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Letters

February 2014

The Write Stuff
My thanks to Laura Wytsma for her excellent article on legal writing ["First Impressions Matter," Legal Ease, November 2013]. Having read thousands of briefs and motions during my tenure on the bench and as a private mediator and arbitrator, I can attest to the wisdom of direct, short, and well-crafted briefs. Oh, and the term brief should be understood to mean just that! Alan Buckner, a former Los Angeles Superior Court judge, used to have a sign on his desk in chambers that read "Be brief, be direct, be gone." Good advice for both oral and written presentations. Most judges actually do read what is submitted to them, so help yourself by helping the judge both enjoy and understand your argument - and respect his or her time and effort.
Joe Hilberman, Los Angeles

Laura Wytsma has identified a number of points that are keen and insightful. I seldom remembered any brief submitted with a case if it did not break with the norm. I do not suggest that they write a page-turner novel, but an innovative presentation does win points and stays with the reader longer. It does not have to be another dull and boring document.
Gilbert T. Gembacz, La Canada

Bad Energy
I read with interest the November 2013 cover story on hydraulic fracturing ["All Fracked Up"], and the Roundtable on Energy. I was dismayed, however, by how quickly we seem to have forgotten (or have chosen to recast) the most important lesson of the California energy crisis: It is always contrary to the public interest to leave a handful of corporations in control of unregulated markets for essential public goods and services.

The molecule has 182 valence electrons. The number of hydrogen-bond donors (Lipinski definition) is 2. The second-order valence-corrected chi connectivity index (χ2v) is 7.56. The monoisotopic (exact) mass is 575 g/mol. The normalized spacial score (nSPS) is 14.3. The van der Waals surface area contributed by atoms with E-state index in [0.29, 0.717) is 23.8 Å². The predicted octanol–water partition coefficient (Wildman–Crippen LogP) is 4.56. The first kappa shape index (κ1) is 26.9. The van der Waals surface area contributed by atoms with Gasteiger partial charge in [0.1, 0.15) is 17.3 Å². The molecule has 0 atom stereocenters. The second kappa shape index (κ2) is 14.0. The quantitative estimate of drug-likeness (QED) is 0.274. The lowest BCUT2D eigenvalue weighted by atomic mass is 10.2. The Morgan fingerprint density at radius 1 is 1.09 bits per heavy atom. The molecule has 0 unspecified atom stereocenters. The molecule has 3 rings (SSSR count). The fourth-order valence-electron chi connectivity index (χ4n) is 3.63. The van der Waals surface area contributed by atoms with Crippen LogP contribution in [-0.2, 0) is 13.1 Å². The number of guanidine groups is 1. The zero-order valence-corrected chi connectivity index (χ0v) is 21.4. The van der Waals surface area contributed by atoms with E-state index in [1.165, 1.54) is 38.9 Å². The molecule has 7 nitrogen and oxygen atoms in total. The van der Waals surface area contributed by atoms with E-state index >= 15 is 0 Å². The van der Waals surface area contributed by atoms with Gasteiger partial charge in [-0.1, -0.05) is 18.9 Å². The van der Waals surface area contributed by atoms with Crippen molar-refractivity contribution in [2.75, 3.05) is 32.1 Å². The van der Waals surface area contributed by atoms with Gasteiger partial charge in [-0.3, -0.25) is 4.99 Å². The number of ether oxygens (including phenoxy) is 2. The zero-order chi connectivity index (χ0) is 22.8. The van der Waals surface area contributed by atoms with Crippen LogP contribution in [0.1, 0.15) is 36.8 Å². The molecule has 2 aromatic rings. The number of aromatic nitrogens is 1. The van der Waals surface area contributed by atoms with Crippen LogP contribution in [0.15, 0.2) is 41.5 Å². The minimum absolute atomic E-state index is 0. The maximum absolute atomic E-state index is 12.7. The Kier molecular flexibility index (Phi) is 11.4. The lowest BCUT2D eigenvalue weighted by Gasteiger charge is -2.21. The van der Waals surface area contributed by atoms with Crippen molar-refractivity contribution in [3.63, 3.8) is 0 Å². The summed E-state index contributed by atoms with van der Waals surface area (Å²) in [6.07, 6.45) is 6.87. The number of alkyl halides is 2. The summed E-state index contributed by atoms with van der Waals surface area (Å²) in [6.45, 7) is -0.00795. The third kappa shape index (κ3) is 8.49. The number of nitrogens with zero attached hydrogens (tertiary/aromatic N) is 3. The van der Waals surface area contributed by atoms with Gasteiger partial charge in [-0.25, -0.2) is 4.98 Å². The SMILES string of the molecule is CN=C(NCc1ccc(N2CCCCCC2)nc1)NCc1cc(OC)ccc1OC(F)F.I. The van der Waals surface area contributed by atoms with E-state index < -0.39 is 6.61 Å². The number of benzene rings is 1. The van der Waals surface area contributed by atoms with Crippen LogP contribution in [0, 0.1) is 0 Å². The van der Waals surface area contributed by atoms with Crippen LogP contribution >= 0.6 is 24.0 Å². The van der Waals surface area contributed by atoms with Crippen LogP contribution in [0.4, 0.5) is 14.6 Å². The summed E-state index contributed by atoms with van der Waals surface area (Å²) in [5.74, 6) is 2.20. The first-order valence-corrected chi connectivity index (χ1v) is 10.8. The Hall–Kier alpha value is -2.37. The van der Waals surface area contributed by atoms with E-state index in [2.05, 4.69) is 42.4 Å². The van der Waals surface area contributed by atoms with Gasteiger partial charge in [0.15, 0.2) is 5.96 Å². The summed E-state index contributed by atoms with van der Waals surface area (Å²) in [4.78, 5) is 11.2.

During the energy crisis, I was the chief investigator for the state Senate select committee to investigate price manipulation of the wholesale energy market, which was chaired by state Senator Joe Dunn, who now serves as the executive director of the State Bar. Through the auspices of the Legislature's rarely used investigatory powers, the committee uncovered evidence of widespread market manipulation and abuse, including the infamous Enron "Death Star" memo.

It is more than mere "popular perception" that California consumers were taken advantage of by scheming marketeers. It is a fact. Yes, there were regulatory, political, and market failures that gave rise to the possibility of an energy crisis. But these failings resulted in a crisis only because there were actors willing - eager, even - to exploit such problems. Because corporate profit trumped the public good, California was ultimately saddled with billions of dollars in overpriced, long-term energy contracts. The cost to California extends beyond the contracts; energy market starts and stops are expensive, as are the governmental investigations and private litigation that have endured for more than a decade. And the market manipulation continues. This past July, the Federal Energy Regulatory Commission (FERC) fined JPMorgan Chase $410 million for manipulating power markets in California from 2010 to 2012. According to FERC, JPMorgan deployed a dozen bidding "strategies" designed to increase the price of electricity.

These experiences should be seared in the collective memory of the state. And they should be guiding our energy policy today.
Christian Schreiber, Oakland

Correction: In "Dysfunction in Dependency Courts" [December 2013], the position of Sacramento County Juvenile Court Judge Jerilyn L. Borack was given incorrectly; she is not the presiding judge. California Lawyer regrets the error.

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